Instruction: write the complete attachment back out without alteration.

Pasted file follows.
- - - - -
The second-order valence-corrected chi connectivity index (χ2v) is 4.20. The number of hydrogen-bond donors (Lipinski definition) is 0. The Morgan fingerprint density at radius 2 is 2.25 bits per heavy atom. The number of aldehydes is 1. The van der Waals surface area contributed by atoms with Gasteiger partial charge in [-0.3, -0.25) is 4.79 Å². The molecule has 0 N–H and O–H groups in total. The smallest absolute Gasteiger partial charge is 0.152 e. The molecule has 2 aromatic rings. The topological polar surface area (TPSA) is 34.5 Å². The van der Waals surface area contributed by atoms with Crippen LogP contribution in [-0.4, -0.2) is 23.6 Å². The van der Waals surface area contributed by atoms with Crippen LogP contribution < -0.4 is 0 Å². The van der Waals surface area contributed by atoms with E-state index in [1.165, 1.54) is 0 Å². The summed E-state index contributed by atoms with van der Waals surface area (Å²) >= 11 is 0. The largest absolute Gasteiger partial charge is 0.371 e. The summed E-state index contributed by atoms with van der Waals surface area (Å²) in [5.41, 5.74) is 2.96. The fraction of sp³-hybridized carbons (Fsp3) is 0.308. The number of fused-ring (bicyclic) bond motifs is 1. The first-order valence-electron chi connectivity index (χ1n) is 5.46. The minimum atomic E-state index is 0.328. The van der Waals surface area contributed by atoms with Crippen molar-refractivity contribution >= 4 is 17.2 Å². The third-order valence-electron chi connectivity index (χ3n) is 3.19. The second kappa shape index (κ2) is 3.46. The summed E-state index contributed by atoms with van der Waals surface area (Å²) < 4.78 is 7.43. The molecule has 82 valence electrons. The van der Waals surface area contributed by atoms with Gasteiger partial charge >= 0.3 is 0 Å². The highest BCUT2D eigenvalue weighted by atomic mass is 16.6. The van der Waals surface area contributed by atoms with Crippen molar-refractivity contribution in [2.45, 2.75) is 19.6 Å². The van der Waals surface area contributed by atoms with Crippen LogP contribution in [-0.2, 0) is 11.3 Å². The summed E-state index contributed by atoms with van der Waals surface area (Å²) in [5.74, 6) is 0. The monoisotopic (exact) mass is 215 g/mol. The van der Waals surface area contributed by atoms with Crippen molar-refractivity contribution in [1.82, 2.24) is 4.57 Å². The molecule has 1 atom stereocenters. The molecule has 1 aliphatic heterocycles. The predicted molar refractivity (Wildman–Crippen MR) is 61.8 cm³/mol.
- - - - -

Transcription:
The second-order valence-corrected chi connectivity index (χ2v) is 4.20. The number of hydrogen-bond donors (Lipinski definition) is 0. The Morgan fingerprint density at radius 2 is 2.25 bits per heavy atom. The number of aldehydes is 1. The van der Waals surface area contributed by atoms with Gasteiger partial charge in [-0.3, -0.25) is 4.79 Å². The molecule has 0 N–H and O–H groups in total. The smallest absolute Gasteiger partial charge is 0.152 e. The molecule has 2 aromatic rings. The topological polar surface area (TPSA) is 34.5 Å². The van der Waals surface area contributed by atoms with Crippen LogP contribution in [-0.4, -0.2) is 23.6 Å². The van der Waals surface area contributed by atoms with Crippen LogP contribution < -0.4 is 0 Å². The van der Waals surface area contributed by atoms with E-state index in [1.165, 1.54) is 0 Å². The summed E-state index contributed by atoms with van der Waals surface area (Å²) >= 11 is 0. The largest absolute Gasteiger partial charge is 0.371 e. The summed E-state index contributed by atoms with van der Waals surface area (Å²) in [5.41, 5.74) is 2.96. The fraction of sp³-hybridized carbons (Fsp3) is 0.308. The number of fused-ring (bicyclic) bond motifs is 1. The first-order valence-electron chi connectivity index (χ1n) is 5.46. The minimum atomic E-state index is 0.328. The van der Waals surface area contributed by atoms with Crippen molar-refractivity contribution >= 4 is 17.2 Å². The third-order valence-electron chi connectivity index (χ3n) is 3.19. The second kappa shape index (κ2) is 3.46. The summed E-state index contributed by atoms with van der Waals surface area (Å²) < 4.78 is 7.43. The molecule has 82 valence electrons. The van der Waals surface area contributed by atoms with Gasteiger partial charge >= 0.3 is 0 Å². The highest BCUT2D eigenvalue weighted by atomic mass is 16.6. The van der Waals surface area contributed by atoms with Crippen molar-refractivity contribution in [2.45, 2.75) is 19.6 Å². The van der Waals surface area contributed by atoms with Crippen LogP contribution in [-0.2, 0) is 11.3 Å². The summed E-state index contributed by atoms with van der Waals surface area (Å²) in [5.74, 6) is 0. The monoisotopic (exact) mass is 215 g/mol. The van der Waals surface area contributed by atoms with Crippen molar-refractivity contribution in [1.82, 2.24) is 4.57 Å². The molecule has 1 atom stereocenters. The molecule has 1 aliphatic heterocycles. The predicted molar refractivity (Wildman–Crippen MR) is 61.8 cm³/mol.